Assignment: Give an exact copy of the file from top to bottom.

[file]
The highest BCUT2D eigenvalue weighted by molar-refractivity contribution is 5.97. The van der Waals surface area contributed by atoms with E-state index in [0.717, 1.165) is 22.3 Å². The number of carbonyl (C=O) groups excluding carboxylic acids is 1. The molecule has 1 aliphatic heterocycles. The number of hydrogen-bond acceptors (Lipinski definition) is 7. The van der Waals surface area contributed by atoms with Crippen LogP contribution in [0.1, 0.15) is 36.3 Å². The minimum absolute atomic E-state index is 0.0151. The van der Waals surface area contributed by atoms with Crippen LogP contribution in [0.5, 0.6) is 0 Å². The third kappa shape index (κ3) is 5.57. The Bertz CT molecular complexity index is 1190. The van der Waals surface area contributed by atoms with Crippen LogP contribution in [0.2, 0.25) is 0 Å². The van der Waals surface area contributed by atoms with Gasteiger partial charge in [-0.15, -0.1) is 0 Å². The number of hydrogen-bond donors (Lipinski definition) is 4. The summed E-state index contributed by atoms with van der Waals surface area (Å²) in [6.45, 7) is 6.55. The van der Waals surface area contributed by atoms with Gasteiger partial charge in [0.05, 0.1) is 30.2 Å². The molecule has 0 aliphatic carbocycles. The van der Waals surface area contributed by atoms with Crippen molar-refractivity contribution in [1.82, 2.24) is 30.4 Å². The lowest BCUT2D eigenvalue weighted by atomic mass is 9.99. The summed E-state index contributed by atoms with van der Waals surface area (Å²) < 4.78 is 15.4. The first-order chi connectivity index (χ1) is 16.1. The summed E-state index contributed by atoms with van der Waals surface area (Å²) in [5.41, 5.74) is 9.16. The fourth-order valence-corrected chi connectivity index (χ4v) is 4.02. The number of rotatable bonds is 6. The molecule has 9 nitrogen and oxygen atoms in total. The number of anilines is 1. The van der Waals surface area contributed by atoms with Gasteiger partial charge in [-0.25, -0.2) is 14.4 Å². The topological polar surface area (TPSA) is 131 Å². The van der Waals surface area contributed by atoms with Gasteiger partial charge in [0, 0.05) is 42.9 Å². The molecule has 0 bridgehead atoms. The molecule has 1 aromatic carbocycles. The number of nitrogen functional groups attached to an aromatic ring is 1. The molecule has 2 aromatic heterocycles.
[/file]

The highest BCUT2D eigenvalue weighted by molar-refractivity contribution is 5.97. The van der Waals surface area contributed by atoms with E-state index in [0.717, 1.165) is 22.3 Å². The number of carbonyl (C=O) groups excluding carboxylic acids is 1. The molecule has 1 aliphatic heterocycles. The number of hydrogen-bond acceptors (Lipinski definition) is 7. The van der Waals surface area contributed by atoms with Crippen LogP contribution in [0.1, 0.15) is 36.3 Å². The minimum absolute atomic E-state index is 0.0151. The van der Waals surface area contributed by atoms with Crippen LogP contribution in [0.5, 0.6) is 0 Å². The third kappa shape index (κ3) is 5.57. The Bertz CT molecular complexity index is 1190. The van der Waals surface area contributed by atoms with Crippen LogP contribution in [0.2, 0.25) is 0 Å². The van der Waals surface area contributed by atoms with Gasteiger partial charge in [-0.15, -0.1) is 0 Å². The number of hydrogen-bond donors (Lipinski definition) is 4. The summed E-state index contributed by atoms with van der Waals surface area (Å²) in [6.45, 7) is 6.55. The van der Waals surface area contributed by atoms with Gasteiger partial charge in [0.05, 0.1) is 30.2 Å². The molecule has 0 aliphatic carbocycles. The van der Waals surface area contributed by atoms with Crippen molar-refractivity contribution in [1.82, 2.24) is 30.4 Å². The lowest BCUT2D eigenvalue weighted by atomic mass is 9.99. The summed E-state index contributed by atoms with van der Waals surface area (Å²) < 4.78 is 15.4. The first-order chi connectivity index (χ1) is 16.1. The summed E-state index contributed by atoms with van der Waals surface area (Å²) in [5.41, 5.74) is 9.16. The fourth-order valence-corrected chi connectivity index (χ4v) is 4.02. The number of rotatable bonds is 6. The molecule has 9 nitrogen and oxygen atoms in total. The number of anilines is 1. The van der Waals surface area contributed by atoms with Gasteiger partial charge in [-0.25, -0.2) is 14.4 Å². The topological polar surface area (TPSA) is 131 Å². The van der Waals surface area contributed by atoms with Gasteiger partial charge in [0, 0.05) is 42.9 Å². The molecule has 0 bridgehead atoms. The molecule has 1 aromatic carbocycles. The number of nitrogen functional groups attached to an aromatic ring is 1. The molecule has 2 aromatic heterocycles.